The end of Eli Manning’s mixed bag of a starting quarterback run with the New York Giants — sometimes glorious, often ordinary, recently exasperating — arrived Tuesday, presumably for good this time, via a switch to prized rookie Daniel Jones that had been inevitable since draft night and was surprising only for its timing.

The Giants benched the 38-year-old Manning, their two-time Super Bowl winner, two games into his 16th season. The team is turning to Jones, the Duke product they chose, in a bit of an unpopular decision, with the sixth pick of the draft in April.

“Ultimately, this is a move that I felt was best for this team at this time,” Coach Pat Shurmur said in a statement posted on the team’s website, in which he was complimentary of Manning. “ ... This move is more about Daniel moving forward than about Eli.”

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The Giants could have made the switch in the offseason and allowed Manning the opportunity to finish his NFL career elsewhere. They could have made it during a preseason in which Jones showed he could deliver passes with zip and accuracy. Once the Giants opted to go into the season with Manning still as their starter, it’s a bit odd that they are making the move after only two games.

Yes, they have a record of 0-2 and the offense has struggled. But those struggles extend far beyond Manning’s early-season play. In making the move, the Giants are now in full retooling mode after trading away wide receiver Odell Beckham Jr. in the offseason.

Manning is a Giants great and a member of quarterbacking’s first family. He deserved the benefit of every doubt for as long as possible within the organization. His 2017 benching, handled clumsily by then-coach Ben McAdoo, was quickly overturned. But the NFL marches on, and in most cases it eventually marches right over even those who have experienced the highest of the sport’s on-field highs.

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Even Eli’s older brother Peyton was cast aside by the Indianapolis Colts in 2012, when he was dealing with a career-threatening neck injury and Andrew Luck was about to arrive via the top choice in that year’s draft.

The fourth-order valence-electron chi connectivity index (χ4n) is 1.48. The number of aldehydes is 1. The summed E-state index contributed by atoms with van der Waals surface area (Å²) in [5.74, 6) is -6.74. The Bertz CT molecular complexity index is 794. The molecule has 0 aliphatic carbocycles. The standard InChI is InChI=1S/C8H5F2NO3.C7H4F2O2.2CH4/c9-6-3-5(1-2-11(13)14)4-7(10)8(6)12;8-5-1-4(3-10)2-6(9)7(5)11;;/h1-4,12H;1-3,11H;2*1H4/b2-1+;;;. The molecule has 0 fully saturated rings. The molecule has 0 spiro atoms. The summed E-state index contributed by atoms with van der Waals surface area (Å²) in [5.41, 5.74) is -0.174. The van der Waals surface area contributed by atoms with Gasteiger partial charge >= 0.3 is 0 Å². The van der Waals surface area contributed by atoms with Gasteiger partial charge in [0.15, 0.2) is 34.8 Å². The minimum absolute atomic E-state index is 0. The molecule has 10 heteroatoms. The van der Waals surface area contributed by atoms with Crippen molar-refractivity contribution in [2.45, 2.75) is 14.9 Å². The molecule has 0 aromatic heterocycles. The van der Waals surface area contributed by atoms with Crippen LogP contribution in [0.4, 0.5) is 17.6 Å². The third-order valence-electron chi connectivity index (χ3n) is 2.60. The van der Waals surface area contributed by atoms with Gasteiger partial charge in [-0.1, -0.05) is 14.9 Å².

“Hey, we’re 0-2 and you’re looking for answers,” Eli Manning said when he met with reporters Monday. “I get it. You draft a guy early and you’re not winning games, things are going to come up. I’ve just got to keep working and do whatever my job is.”

Manning found out Tuesday morning what his job now is — backup — when Shurmur delivered the news to each of the quarterbacks.

“Eli was obviously disappointed, as you would expect, but he said he would be what he has always been, a good teammate, and continue to prepare to help this team win games,” Shurmur said.

Jones becomes the Giants’ starter for Sunday’s game at Tampa Bay. The organization — and everyone else — begins to find out if General Manager Dave Gettleman did the right thing by passing up quarterback Sam Darnold in the 2018 draft to take tailback Saquon Barkley second overall, then taking the comparatively unheralded Jones at No. 6 this year. The move was not received well by many draft observers and Giants fans who believed that Gettleman could have gotten Jones later in the opening round. If Jones becomes a franchise quarterback, all of that consternation will be forgotten.

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This benching of Manning won’t be undone unless Jones gets hurt. The organization, after the McAdoo fiasco, undoubtedly had everyone on the same page this time. Manning gets benched with a career regular season record of 116-116 to go with his two Super Bowl wins over the New England Patriots with Tom Coughlin as his coach.

In some ways, his mediocre regular season results suggest he didn’t live up to the promise of being the top selection in the 2004 draft, obtained by the Giants in a draft-day trade for Philip Rivers when Manning refused to play in San Diego for the Chargers. Manning, after all, was supposed to be a once-in-a-generation talent, and he has a career passer rating of 84.1. But the Giants certainly aren’t complaining about two Super Bowl wins.

He is being benched the same week in which the Pittsburgh Steelers’ Ben Roethlisberger, Manning’s fellow 2004 draftee, had his season ended by an elbow injury, and the New Orleans Saints’ Drew Brees was sidelined for an estimated six weeks by a thumb injury. It has been a rough week, indeed, for Super Bowl-winning NFL quarterbacks.

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What’s next for Manning? Could he move on like Peyton, who secured his second Super Bowl win as part of his career’s second act in Denver? Eli Manning has a no-trade clause in his contract, so he controls his future.

New Orleans is his hometown, and the Saints are without Brees. Coughlin is in Jacksonville, and the Jaguars are without the injured Nick Foles. The Steelers are missing Roethlisberger. The New York Jets are down to No. 3 quarterback Luke Falk with Darnold and Trevor Siemian sidelined. There are quarterback issues all around the league. But would any team actually think that Manning, at this point, would be the answer and trade for him? He wasn’t the answer for the Giants.

“You feel like we worked hard and we’re prepared and we do a lot of good things,” Manning said Monday, “but just not playing quite well enough as a group to score enough points offensively.”

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